In a shooting last Friday in Greenville, police believe a troubled young man used a shotgun to seriously injure four people he shot at random in the parking lots of a law office and Wal-Mart.
Police have said that Lakim Faust, 23, was armed with a shotgun, a gun that North Carolinians can currently buy without any gun license or permit. He had 100 shotgun casings on him, indicating he may have intended to inflict greater harm.
Since the shooting, information has emerged that Faust tried to apply for a pistol permit from the Pitt County Sheriff’s Office last summer, which would have allowed him to buy a potentially more powerful weapon. He was turned down because of worrisome events in his past.
The same pistol permitting system that blocked Faust from buying a handgun last August is at risk of being eliminated, with the North Carolina legislature considering legislation to remove the state’s pistol permit requirement and allow purchases of handguns from private dealers (including gun shows) without any criminal background checks. A federal requirement for background checks at licensed gun dealers would stay in place.
The pending legislation (click here to read) would also allow guns in bars and restaurants where alcohol is served, allow owners with concealed carry permits to bring guns on school campuses and give hunters the ability to use silencers on their weapons.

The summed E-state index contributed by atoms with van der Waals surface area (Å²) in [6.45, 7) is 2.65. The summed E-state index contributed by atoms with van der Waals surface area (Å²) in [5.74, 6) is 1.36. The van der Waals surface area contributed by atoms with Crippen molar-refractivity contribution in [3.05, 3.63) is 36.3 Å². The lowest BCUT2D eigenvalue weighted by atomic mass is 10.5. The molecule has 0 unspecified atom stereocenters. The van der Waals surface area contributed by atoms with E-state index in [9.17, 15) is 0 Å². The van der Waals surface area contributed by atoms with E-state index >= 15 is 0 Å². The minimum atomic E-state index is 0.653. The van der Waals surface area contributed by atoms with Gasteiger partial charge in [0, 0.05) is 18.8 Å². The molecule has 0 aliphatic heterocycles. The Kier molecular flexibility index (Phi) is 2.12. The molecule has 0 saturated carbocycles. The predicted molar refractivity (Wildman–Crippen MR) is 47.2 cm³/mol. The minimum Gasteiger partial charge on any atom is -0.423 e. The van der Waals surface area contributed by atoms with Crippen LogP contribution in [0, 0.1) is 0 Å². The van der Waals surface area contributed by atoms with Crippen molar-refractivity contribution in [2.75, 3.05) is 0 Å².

The House side of the legislature passed what turned out to be a more limited version of the bill – allowing people to bring weapons to bars, sporting events and on college campuses. The two sides have yet to come up with a compromise, as they hash out their differences with the pistol permit system.
Gun control advocates are worried that without the pistol permit system, guns will fall in the hands of those already suspected of being threats to public safety.
“The sheriffs have insight into family dynamics,” said Gail Neely, the director of North Carolinians Against Gun Violence, which is opposed to the pending legislation. “This guy had issues, but not issues that would show up on a federal criminal check. He wasn’t a convicted felon, he wasn’t committed to a mental facility.”
As part of the permitting process, local sheriff’s offices are able to review domestic violence orders, mental health commitments and their own activity logs that would show if deputies had been called out to a particular address for domestic disturbances or other issues in the past.
Faust, the Greenville suspect, had been turned down for the pistol permit last August because of a misdemeanor trespassing conviction after he was banned in 2006 from the Pitt County‘s community college for disruptive behavior, according to the Greenville Daily Reflector.
The Reflector article unearthed other aspects of Faust’s life, including his being a suspect in a Maryland killing while in his early teens and his successful participation in Greenville work skills program targeted at disadvantaged youth.
Four were seriously injured in the shooting, with some of the injuries described by police as potentially life-altering. There were no deaths in the shooting that could have added Greenville to the list of other town names that have become synonymous with mass shootings: Columbine, Newtown and Tucson. Faust was also injured when Greenville police arrived on the scene.